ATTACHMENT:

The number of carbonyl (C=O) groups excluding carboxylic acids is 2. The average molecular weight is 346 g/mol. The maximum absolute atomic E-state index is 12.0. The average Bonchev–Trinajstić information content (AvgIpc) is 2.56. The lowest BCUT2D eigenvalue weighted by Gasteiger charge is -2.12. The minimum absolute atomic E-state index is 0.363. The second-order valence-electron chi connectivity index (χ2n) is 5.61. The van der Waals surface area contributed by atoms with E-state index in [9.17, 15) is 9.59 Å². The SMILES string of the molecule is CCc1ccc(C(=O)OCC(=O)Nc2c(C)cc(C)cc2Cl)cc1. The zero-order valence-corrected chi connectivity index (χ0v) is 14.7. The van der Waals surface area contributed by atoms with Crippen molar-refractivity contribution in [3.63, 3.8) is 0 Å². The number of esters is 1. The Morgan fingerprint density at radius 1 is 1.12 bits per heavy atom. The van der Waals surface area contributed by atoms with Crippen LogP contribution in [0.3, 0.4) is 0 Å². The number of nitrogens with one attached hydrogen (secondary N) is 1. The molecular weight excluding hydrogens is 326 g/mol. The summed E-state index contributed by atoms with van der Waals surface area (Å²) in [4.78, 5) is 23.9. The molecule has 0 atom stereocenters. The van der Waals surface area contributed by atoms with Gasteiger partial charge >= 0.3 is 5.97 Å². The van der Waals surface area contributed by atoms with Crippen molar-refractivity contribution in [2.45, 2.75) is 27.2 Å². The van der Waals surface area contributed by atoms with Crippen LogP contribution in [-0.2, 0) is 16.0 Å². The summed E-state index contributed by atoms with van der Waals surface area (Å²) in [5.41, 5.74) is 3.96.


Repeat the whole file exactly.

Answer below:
The number of carbonyl (C=O) groups excluding carboxylic acids is 2. The average molecular weight is 346 g/mol. The maximum absolute atomic E-state index is 12.0. The average Bonchev–Trinajstić information content (AvgIpc) is 2.56. The lowest BCUT2D eigenvalue weighted by Gasteiger charge is -2.12. The minimum absolute atomic E-state index is 0.363. The second-order valence-electron chi connectivity index (χ2n) is 5.61. The van der Waals surface area contributed by atoms with E-state index in [9.17, 15) is 9.59 Å². The SMILES string of the molecule is CCc1ccc(C(=O)OCC(=O)Nc2c(C)cc(C)cc2Cl)cc1. The zero-order valence-corrected chi connectivity index (χ0v) is 14.7. The van der Waals surface area contributed by atoms with Crippen molar-refractivity contribution in [3.63, 3.8) is 0 Å². The number of esters is 1. The Morgan fingerprint density at radius 1 is 1.12 bits per heavy atom. The van der Waals surface area contributed by atoms with Crippen LogP contribution in [0.3, 0.4) is 0 Å². The number of nitrogens with one attached hydrogen (secondary N) is 1. The molecular weight excluding hydrogens is 326 g/mol. The summed E-state index contributed by atoms with van der Waals surface area (Å²) in [4.78, 5) is 23.9. The molecule has 0 atom stereocenters. The van der Waals surface area contributed by atoms with Gasteiger partial charge >= 0.3 is 5.97 Å². The van der Waals surface area contributed by atoms with Crippen molar-refractivity contribution in [2.45, 2.75) is 27.2 Å². The van der Waals surface area contributed by atoms with Crippen LogP contribution in [-0.2, 0) is 16.0 Å². The summed E-state index contributed by atoms with van der Waals surface area (Å²) in [5.41, 5.74) is 3.96.